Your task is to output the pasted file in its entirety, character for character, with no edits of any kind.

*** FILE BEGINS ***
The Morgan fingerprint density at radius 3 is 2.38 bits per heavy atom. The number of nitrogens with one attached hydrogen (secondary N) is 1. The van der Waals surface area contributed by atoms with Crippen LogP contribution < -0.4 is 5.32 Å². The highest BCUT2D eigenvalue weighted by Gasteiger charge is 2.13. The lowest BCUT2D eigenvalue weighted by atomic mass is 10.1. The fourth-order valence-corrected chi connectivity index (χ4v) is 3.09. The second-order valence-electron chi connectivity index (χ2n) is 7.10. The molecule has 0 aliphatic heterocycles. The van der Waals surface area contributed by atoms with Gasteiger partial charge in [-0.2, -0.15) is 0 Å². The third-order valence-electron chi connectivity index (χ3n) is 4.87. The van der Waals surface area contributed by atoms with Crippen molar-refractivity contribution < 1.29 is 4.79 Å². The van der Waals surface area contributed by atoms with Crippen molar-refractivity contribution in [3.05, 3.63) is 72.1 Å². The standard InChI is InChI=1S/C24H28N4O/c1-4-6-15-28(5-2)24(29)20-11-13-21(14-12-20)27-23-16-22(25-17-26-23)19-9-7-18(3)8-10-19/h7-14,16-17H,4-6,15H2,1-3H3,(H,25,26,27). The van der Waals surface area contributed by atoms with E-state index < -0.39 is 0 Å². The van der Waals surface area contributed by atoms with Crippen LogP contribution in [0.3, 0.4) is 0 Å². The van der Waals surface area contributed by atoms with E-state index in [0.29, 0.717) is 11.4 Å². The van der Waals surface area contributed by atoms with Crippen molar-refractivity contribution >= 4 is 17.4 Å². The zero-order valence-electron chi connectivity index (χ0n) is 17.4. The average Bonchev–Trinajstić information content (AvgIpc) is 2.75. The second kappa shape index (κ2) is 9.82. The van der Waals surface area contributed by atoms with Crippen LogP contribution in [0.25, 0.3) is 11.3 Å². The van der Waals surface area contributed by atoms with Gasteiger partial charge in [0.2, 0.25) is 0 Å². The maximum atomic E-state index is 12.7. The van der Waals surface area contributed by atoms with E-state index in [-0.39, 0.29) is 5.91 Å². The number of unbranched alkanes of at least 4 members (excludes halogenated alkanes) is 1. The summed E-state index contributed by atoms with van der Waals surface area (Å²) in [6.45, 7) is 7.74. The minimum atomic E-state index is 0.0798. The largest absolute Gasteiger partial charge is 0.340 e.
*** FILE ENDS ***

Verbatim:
The Morgan fingerprint density at radius 3 is 2.38 bits per heavy atom. The number of nitrogens with one attached hydrogen (secondary N) is 1. The van der Waals surface area contributed by atoms with Crippen LogP contribution < -0.4 is 5.32 Å². The highest BCUT2D eigenvalue weighted by Gasteiger charge is 2.13. The lowest BCUT2D eigenvalue weighted by atomic mass is 10.1. The fourth-order valence-corrected chi connectivity index (χ4v) is 3.09. The second-order valence-electron chi connectivity index (χ2n) is 7.10. The molecule has 0 aliphatic heterocycles. The van der Waals surface area contributed by atoms with Gasteiger partial charge in [-0.2, -0.15) is 0 Å². The third-order valence-electron chi connectivity index (χ3n) is 4.87. The van der Waals surface area contributed by atoms with Crippen molar-refractivity contribution < 1.29 is 4.79 Å². The van der Waals surface area contributed by atoms with Crippen molar-refractivity contribution in [3.05, 3.63) is 72.1 Å². The standard InChI is InChI=1S/C24H28N4O/c1-4-6-15-28(5-2)24(29)20-11-13-21(14-12-20)27-23-16-22(25-17-26-23)19-9-7-18(3)8-10-19/h7-14,16-17H,4-6,15H2,1-3H3,(H,25,26,27). The van der Waals surface area contributed by atoms with E-state index < -0.39 is 0 Å². The van der Waals surface area contributed by atoms with Crippen LogP contribution in [0.3, 0.4) is 0 Å². The van der Waals surface area contributed by atoms with E-state index in [0.29, 0.717) is 11.4 Å². The van der Waals surface area contributed by atoms with Crippen molar-refractivity contribution >= 4 is 17.4 Å². The zero-order valence-electron chi connectivity index (χ0n) is 17.4. The average Bonchev–Trinajstić information content (AvgIpc) is 2.75. The second kappa shape index (κ2) is 9.82. The van der Waals surface area contributed by atoms with Crippen LogP contribution in [0.25, 0.3) is 11.3 Å². The van der Waals surface area contributed by atoms with Gasteiger partial charge in [0.2, 0.25) is 0 Å². The maximum atomic E-state index is 12.7. The van der Waals surface area contributed by atoms with E-state index in [-0.39, 0.29) is 5.91 Å². The number of unbranched alkanes of at least 4 members (excludes halogenated alkanes) is 1. The summed E-state index contributed by atoms with van der Waals surface area (Å²) in [6.45, 7) is 7.74. The minimum atomic E-state index is 0.0798. The largest absolute Gasteiger partial charge is 0.340 e.